"Editorially, Nomad Editions is an exciting adventure in creating an entirely new form of publication," said editor-in-chief John Benditt. "Our goal is to find passionate, literate, expert editors and collaborate with them to realize their visions. We've made a very good start on that with our first three editions--strong voices, smart content--and we intend to keep adding new Nomad Editions at a good clip right through 2011. For me, it's a great pleasure to work with editors and writers of the caliber that we've recruited to Nomad."

Readers can register at NomadEditions.com to receive unlimited access to all Nomad Editions for 30 days. After this initial trial period, readers can subscribe to one or more titles for $6 per three month period. Each Nomad Edition covers one niche subject and contains approximately 20 to 30 minutes worth of content for the average reader. All editorial content will be archived and searchable on the Nomad Editions web site. For more information, including instructions on how to register for free one-month trial subscriptions to Nomad Editions' digital weeklies, please go to www.nomadeditions.com.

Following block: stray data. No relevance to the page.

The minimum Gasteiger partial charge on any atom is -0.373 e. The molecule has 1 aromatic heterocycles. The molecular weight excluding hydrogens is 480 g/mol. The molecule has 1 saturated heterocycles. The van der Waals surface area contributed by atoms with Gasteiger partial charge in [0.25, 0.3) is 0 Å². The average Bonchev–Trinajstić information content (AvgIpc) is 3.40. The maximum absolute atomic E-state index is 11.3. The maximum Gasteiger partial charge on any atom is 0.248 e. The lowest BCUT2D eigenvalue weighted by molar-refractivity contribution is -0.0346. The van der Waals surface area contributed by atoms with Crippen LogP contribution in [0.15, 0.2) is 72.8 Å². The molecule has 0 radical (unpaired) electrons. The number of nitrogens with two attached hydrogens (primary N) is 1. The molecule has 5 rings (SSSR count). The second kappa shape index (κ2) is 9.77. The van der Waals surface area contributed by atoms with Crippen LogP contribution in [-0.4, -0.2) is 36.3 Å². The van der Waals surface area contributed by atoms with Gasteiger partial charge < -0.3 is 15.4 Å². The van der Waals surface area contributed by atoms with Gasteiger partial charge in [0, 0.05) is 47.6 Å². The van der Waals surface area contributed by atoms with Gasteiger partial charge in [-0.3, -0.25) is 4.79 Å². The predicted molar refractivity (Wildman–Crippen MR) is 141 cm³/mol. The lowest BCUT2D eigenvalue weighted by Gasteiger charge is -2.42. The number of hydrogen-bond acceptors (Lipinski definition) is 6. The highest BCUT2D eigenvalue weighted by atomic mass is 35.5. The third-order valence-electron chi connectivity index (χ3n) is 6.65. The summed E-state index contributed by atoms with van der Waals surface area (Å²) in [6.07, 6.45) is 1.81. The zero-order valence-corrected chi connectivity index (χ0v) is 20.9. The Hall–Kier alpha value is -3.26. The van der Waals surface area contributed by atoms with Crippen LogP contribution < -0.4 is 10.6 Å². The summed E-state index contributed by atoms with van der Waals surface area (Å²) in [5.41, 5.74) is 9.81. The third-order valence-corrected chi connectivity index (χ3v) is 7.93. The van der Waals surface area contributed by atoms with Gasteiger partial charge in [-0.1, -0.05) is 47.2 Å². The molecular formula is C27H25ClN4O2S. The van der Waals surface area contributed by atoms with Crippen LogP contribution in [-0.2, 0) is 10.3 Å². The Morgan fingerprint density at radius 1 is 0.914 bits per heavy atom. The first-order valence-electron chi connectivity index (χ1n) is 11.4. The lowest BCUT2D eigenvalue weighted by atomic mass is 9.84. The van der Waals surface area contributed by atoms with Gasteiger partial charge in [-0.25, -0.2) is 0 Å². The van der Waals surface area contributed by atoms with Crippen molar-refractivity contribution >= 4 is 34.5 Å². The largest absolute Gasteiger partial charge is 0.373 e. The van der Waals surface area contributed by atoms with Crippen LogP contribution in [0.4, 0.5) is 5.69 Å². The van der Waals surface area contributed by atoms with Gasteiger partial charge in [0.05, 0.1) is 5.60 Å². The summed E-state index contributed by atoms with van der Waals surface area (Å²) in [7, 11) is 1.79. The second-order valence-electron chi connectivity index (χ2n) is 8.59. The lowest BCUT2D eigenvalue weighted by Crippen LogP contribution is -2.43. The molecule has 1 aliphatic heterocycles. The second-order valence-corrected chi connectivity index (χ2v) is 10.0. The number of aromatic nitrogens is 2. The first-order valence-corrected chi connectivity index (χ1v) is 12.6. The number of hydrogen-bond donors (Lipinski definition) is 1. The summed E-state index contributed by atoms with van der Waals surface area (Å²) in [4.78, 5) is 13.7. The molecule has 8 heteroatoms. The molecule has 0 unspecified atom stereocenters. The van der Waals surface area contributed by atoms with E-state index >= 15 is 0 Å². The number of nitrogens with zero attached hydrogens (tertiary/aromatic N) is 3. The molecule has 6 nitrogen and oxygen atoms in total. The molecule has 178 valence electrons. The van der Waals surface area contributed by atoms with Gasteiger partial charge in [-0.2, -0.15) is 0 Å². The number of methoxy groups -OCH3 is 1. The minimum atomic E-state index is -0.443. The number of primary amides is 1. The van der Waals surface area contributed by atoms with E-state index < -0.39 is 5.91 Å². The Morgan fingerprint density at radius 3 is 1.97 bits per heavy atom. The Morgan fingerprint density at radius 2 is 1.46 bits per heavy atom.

About Nate Hoffelder (11385 Articles)
Nate Hoffelder is the founder and editor of The Digital Reader: "I've been into reading ebooks since forever, but I only got my first ereader in July 2007. Everything quickly spiraled out of control from there. Before I started this blog in January 2010 I covered ebooks, ebook readers, and digital publishing for about 2 years as a part of MobileRead Forums. It's a great community, and being a member is a joy. But I thought I could make something out of how I covered the news for MobileRead, so I started this blog."

9 Comments on Nomad Editions to launch weekly digital magazines

  1. Wait. These are all browser-only and you’re not complaining? What’s the difference between cloud magazines and cloud eBooks then? If you complain about not being to own the latter, why not the former? And Hoodgrown is down in HTML5, but it’s wrapped in an app so it can be downloaded.

    Magazines have a shot — just not most of the ones currently in print. I don’t know about these. I can’t see — from the subject matter — why I’d prefer these over websites that have been out there for years.

  2. Tested a couple. I like the presentation a lot, but the content wasn’t compelling in the film and food mags I tried. (I feel like a heel writing that–sorry writers!)

    My bigger issue was that there seems to be no way to bookmark articles directly for later access, and no way to copy and paste text, email text, Instapaper it, or even save a photograph. It’s far too locked down by browser tricks in an age where online content is usually accessible and malleable.

    If I could at least clip and save articles on the Nomad site to build my own private archive, I’d be more interested. As of now I can’t see a compelling reason to pay for what they’re offering.